HarperCollins Puts 26-Loan Cap on Ebook Circulations

From Library Journal, some alarming news:

In the first significant revision to lending terms for ebook circulation, HarperCollins has announced that new titles licensed from library ebook vendors will be able to circulate only 26 times before the license expires.

If a lending period is two weeks, the 26 circulation limit is likely to equal roughly one year of use for a popular title. For a three-week lending period, that stretches to a year and a half.

For librarians—many of whom are already frustrated with ebooks lending policies and user interface issues—further license restrictions seem to come at a particularly bad time, given strained budgets nationwide. It may also disproportionately affect libraries that set shorter loan periods for ebook circulation.

While HarperCollins is the first major publisher to amend the terms of loan for its titles, two other members of the publishing “big six”—Macmillan and Simon & Schuster—still do not allow ebooks to be circulated in libraries, much to the consternation of librarians.

Read more: HarperCollins Puts 26 Loan Cap on Ebook Circulations.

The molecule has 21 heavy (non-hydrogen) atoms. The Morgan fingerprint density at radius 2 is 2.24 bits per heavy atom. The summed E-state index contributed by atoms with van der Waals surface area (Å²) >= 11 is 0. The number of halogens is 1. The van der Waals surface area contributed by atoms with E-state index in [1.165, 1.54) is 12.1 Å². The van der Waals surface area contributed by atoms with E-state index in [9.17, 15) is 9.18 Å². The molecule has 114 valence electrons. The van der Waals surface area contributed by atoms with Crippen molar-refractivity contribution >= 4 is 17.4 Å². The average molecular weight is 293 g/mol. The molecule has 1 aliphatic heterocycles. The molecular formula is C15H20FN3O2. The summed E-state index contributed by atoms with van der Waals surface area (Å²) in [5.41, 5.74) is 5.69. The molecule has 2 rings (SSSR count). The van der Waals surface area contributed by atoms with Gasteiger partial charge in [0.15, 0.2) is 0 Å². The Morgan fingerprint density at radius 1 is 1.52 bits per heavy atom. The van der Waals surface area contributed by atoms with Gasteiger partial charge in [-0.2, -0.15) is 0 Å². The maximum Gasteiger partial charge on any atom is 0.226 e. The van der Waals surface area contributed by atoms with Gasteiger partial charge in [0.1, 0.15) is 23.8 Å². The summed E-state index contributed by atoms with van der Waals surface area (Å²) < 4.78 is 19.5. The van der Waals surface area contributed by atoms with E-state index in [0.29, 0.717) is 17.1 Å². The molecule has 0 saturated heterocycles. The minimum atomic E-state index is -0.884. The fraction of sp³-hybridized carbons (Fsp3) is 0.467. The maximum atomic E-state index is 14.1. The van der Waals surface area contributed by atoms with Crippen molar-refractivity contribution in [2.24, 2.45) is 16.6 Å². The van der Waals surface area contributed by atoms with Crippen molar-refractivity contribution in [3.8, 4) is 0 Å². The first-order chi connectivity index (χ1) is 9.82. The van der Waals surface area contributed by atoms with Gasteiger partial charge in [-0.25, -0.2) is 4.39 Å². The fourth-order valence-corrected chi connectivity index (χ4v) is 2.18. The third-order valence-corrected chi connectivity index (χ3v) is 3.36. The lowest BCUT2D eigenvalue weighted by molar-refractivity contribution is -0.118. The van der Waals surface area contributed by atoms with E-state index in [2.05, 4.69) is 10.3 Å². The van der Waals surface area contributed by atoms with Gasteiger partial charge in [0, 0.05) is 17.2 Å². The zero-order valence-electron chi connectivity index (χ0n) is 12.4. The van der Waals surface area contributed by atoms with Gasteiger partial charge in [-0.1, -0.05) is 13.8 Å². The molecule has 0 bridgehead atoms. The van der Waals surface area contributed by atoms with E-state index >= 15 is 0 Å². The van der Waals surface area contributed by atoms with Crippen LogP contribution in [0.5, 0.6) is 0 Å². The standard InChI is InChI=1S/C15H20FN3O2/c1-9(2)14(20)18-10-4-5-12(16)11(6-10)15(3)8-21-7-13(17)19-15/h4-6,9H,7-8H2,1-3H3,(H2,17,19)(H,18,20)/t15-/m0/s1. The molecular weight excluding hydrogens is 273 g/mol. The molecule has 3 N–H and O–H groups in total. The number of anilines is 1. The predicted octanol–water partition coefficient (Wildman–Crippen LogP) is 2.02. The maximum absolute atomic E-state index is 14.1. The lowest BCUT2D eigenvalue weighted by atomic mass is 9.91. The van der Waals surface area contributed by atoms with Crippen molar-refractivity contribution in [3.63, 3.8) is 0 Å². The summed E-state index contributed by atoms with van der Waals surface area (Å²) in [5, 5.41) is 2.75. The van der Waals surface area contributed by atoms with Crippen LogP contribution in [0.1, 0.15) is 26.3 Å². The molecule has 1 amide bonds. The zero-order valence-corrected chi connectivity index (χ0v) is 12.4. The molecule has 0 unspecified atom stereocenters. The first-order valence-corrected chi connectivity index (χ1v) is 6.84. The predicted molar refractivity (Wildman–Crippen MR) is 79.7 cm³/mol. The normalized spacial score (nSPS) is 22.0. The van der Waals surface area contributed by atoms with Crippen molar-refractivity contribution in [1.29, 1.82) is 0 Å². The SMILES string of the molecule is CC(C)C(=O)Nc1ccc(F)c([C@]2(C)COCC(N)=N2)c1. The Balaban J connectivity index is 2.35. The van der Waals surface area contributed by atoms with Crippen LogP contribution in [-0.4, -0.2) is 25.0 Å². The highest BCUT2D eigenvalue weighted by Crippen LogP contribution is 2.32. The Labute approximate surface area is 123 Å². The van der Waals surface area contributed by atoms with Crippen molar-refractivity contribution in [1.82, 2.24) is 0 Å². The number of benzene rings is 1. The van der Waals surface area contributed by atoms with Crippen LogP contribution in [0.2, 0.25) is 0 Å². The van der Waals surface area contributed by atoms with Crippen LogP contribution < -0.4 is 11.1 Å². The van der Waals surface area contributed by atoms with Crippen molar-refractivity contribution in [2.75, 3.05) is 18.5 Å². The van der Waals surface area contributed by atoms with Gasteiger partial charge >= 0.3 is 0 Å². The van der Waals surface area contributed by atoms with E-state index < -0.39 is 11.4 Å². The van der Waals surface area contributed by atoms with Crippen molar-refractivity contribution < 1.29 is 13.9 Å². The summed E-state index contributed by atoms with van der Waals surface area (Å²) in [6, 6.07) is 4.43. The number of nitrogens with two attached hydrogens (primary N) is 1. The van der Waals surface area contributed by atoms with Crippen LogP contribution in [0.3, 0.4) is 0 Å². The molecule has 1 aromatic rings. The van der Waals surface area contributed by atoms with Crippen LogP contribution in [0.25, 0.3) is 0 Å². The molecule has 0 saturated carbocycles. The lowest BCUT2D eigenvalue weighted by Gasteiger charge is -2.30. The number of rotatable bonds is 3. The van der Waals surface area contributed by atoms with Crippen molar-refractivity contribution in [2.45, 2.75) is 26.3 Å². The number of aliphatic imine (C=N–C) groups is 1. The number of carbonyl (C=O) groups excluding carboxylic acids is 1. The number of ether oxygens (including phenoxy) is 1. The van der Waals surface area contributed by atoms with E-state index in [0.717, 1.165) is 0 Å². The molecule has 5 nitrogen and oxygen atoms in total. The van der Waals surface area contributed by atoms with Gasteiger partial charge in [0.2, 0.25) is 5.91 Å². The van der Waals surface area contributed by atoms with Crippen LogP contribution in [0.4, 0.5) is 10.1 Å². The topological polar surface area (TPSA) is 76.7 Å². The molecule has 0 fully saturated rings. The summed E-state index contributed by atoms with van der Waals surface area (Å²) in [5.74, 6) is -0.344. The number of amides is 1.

2 thoughts on “HarperCollins Puts 26-Loan Cap on Ebook Circulations

  1. I don’t ebook, so I have no horse in the race. I think there needs to be some cap on the number of times an ebook can be loaned by the library, but don’t know if the arbitrary 26 is the right one. MMP have a much shorter life in the library than hardbacks. So if a book is only in MMP, then a shorter license makes sense. But hardbacks hang around for years. Time will tell, I guess.

  2. Hmmm. I don’t know. A MMP book can still last for years, and as you said, hardcovers are pretty much forever. 26 take-outs on an e-book could be half a year, tops, and at full price. I think the key is that libraries need to get involved in e-books, more than they already have, and providing e-books to the public for free is as much the library’s mission as providing regular books… so it needs to be possible, and feasible.

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